March’s Focus: Peace – It is in Giving that we Receive

It is in giving that we receive

The Story Behind the Peace Prayer of St. Francis

The anonymous text that is usually called the Prayer of Saint Francis (or Peace Prayer, or Simple Prayer for Peace, or Make Me an Instrument of Your Peace) is a widely known Christian prayer for peace. It is often associated with the Saint Francis of Assisi (c. 1182 – 1226), but it is entirely absent from his writings, the prayer in its present form has not been traced back further than 1912.

Its first known occurrence was in French, in a small spiritual magazine called The Little Bell), published by a Catholic Church organization in Paris named La Ligue de la Sainte-Messe (The League of the Holy Mass). The author’s name was not given, although it may have been the founder of La Ligue, Father Esther Bouquerel.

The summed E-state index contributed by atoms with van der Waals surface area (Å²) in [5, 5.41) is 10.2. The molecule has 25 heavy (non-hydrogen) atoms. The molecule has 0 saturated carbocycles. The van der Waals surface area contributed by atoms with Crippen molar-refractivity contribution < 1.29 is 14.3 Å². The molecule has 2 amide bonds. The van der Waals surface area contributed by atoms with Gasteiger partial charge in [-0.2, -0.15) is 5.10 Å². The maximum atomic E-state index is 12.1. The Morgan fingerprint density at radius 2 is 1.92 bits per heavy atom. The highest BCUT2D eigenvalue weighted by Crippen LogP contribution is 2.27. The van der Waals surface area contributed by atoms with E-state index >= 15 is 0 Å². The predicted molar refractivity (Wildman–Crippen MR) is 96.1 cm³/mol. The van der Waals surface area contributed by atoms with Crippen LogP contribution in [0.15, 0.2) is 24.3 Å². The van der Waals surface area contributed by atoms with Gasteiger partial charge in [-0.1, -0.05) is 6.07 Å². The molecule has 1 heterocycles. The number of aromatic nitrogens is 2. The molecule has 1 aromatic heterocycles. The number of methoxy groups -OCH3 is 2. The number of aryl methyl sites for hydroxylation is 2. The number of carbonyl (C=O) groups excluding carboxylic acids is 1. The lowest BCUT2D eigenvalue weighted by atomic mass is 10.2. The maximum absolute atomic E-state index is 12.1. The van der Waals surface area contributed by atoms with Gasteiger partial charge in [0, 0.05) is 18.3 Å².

The prayer was heavily publicized during both World War I and World War II. It has been frequently set to music by notable songwriters and quoted by prominent leaders, and its broadly inclusive language has found appeal with diverse faiths encouraging service to others. Young Francis grew up in opulence and adored a life of finery and fun. But throughout his youth, he was confronted with poverty and it began to slowly and profoundly affect his worldview. He often gave away his money to the beggars looking for alms. Francis’ father, however, was not please. After he renounced his father and his fortune, Francis lived as a beggar in the countryside. I believe it is the message that is important, not how it came to be. Peace is what is important and reaching out to our fellow man.

Sometimes Christians are called to turn the world upside down. To bring the exact opposite of what we find in our world. St. Francis’ prayer asks for strength to give of ourselves to meet the needs of others. He recognizes that it “is in giving that we receive”, that as we give of ourselves, we receive the peace and blessing of our risen Lord Jesus.

The Prayer of St. Francis

Lord make me an instrument of your peace

Where there is hatred, Let me sow love;
Where there is injury, pardon;